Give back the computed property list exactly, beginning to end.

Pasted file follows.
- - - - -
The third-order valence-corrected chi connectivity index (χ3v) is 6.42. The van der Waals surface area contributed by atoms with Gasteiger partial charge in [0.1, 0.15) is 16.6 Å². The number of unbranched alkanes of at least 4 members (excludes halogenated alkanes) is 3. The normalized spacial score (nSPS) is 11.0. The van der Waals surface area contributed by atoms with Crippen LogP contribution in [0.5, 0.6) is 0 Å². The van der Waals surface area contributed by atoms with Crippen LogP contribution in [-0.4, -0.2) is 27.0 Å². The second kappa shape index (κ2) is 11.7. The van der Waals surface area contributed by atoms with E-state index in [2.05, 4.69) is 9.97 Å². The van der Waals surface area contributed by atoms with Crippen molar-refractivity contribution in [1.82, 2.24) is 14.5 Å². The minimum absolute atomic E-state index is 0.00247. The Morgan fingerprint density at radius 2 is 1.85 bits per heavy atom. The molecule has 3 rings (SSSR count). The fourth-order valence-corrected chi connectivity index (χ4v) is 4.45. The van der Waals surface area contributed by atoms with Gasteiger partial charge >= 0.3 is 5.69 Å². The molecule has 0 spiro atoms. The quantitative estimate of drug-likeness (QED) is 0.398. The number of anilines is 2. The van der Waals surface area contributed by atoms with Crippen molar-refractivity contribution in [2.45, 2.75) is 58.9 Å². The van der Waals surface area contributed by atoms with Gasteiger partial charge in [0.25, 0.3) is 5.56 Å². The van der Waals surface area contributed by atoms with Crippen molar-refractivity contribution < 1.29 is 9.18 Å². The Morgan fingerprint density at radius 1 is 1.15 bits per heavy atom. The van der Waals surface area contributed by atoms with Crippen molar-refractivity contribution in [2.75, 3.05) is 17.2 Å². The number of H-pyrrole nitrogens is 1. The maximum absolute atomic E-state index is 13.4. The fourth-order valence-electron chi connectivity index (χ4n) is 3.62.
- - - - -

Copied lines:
The third-order valence-corrected chi connectivity index (χ3v) is 6.42. The van der Waals surface area contributed by atoms with Gasteiger partial charge in [0.1, 0.15) is 16.6 Å². The number of unbranched alkanes of at least 4 members (excludes halogenated alkanes) is 3. The normalized spacial score (nSPS) is 11.0. The van der Waals surface area contributed by atoms with Crippen LogP contribution in [0.5, 0.6) is 0 Å². The van der Waals surface area contributed by atoms with Crippen LogP contribution in [-0.4, -0.2) is 27.0 Å². The second kappa shape index (κ2) is 11.7. The van der Waals surface area contributed by atoms with E-state index in [2.05, 4.69) is 9.97 Å². The van der Waals surface area contributed by atoms with Crippen molar-refractivity contribution in [1.82, 2.24) is 14.5 Å². The minimum absolute atomic E-state index is 0.00247. The Morgan fingerprint density at radius 2 is 1.85 bits per heavy atom. The molecule has 3 rings (SSSR count). The fourth-order valence-corrected chi connectivity index (χ4v) is 4.45. The van der Waals surface area contributed by atoms with Gasteiger partial charge >= 0.3 is 5.69 Å². The molecule has 0 spiro atoms. The quantitative estimate of drug-likeness (QED) is 0.398. The number of anilines is 2. The van der Waals surface area contributed by atoms with Crippen molar-refractivity contribution in [2.45, 2.75) is 58.9 Å². The van der Waals surface area contributed by atoms with Gasteiger partial charge in [0.25, 0.3) is 5.56 Å². The van der Waals surface area contributed by atoms with Crippen molar-refractivity contribution < 1.29 is 9.18 Å². The Morgan fingerprint density at radius 1 is 1.15 bits per heavy atom. The van der Waals surface area contributed by atoms with Crippen molar-refractivity contribution in [2.75, 3.05) is 17.2 Å². The number of H-pyrrole nitrogens is 1. The maximum absolute atomic E-state index is 13.4. The fourth-order valence-electron chi connectivity index (χ4n) is 3.62.